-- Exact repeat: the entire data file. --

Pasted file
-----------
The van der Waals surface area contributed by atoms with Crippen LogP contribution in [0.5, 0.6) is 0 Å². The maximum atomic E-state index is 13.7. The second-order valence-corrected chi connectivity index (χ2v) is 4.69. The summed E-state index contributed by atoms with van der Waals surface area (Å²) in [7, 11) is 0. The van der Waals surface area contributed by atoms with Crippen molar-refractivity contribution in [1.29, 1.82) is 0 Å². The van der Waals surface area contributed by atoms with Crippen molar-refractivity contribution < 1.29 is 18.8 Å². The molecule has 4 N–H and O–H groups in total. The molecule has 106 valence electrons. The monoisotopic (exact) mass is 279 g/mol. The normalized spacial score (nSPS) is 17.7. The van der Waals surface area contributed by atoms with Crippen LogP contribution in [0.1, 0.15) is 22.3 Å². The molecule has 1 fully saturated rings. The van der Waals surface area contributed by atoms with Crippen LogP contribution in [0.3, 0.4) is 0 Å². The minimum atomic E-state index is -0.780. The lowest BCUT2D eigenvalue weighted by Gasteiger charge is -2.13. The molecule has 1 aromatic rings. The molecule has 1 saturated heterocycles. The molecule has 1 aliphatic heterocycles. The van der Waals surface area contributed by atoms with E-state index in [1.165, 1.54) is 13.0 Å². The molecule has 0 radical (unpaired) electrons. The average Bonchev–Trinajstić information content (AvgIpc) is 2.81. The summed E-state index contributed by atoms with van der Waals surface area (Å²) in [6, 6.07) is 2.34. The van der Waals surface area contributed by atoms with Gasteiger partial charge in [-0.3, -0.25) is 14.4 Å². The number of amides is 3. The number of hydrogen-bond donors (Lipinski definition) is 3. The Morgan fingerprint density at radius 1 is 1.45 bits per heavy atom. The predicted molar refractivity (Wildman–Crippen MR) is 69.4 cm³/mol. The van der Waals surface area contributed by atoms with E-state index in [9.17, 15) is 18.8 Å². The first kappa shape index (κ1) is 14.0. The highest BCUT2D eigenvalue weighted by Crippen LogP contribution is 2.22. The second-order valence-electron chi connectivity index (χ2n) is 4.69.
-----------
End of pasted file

The van der Waals surface area contributed by atoms with Crippen LogP contribution in [0.5, 0.6) is 0 Å². The maximum atomic E-state index is 13.7. The second-order valence-corrected chi connectivity index (χ2v) is 4.69. The summed E-state index contributed by atoms with van der Waals surface area (Å²) in [7, 11) is 0. The van der Waals surface area contributed by atoms with Crippen molar-refractivity contribution in [1.29, 1.82) is 0 Å². The van der Waals surface area contributed by atoms with Crippen molar-refractivity contribution < 1.29 is 18.8 Å². The molecule has 4 N–H and O–H groups in total. The molecule has 106 valence electrons. The monoisotopic (exact) mass is 279 g/mol. The normalized spacial score (nSPS) is 17.7. The van der Waals surface area contributed by atoms with Crippen LogP contribution in [0.1, 0.15) is 22.3 Å². The molecule has 1 fully saturated rings. The van der Waals surface area contributed by atoms with Crippen LogP contribution in [0.3, 0.4) is 0 Å². The minimum atomic E-state index is -0.780. The lowest BCUT2D eigenvalue weighted by Gasteiger charge is -2.13. The molecule has 1 aromatic rings. The molecule has 1 saturated heterocycles. The molecule has 1 aliphatic heterocycles. The van der Waals surface area contributed by atoms with E-state index in [1.165, 1.54) is 13.0 Å². The molecule has 0 radical (unpaired) electrons. The average Bonchev–Trinajstić information content (AvgIpc) is 2.81. The summed E-state index contributed by atoms with van der Waals surface area (Å²) in [6, 6.07) is 2.34. The van der Waals surface area contributed by atoms with Gasteiger partial charge in [-0.3, -0.25) is 14.4 Å². The number of amides is 3. The number of hydrogen-bond donors (Lipinski definition) is 3. The Morgan fingerprint density at radius 1 is 1.45 bits per heavy atom. The predicted molar refractivity (Wildman–Crippen MR) is 69.4 cm³/mol. The van der Waals surface area contributed by atoms with E-state index in [9.17, 15) is 18.8 Å². The first kappa shape index (κ1) is 14.0. The highest BCUT2D eigenvalue weighted by Crippen LogP contribution is 2.22. The second-order valence-electron chi connectivity index (χ2n) is 4.69.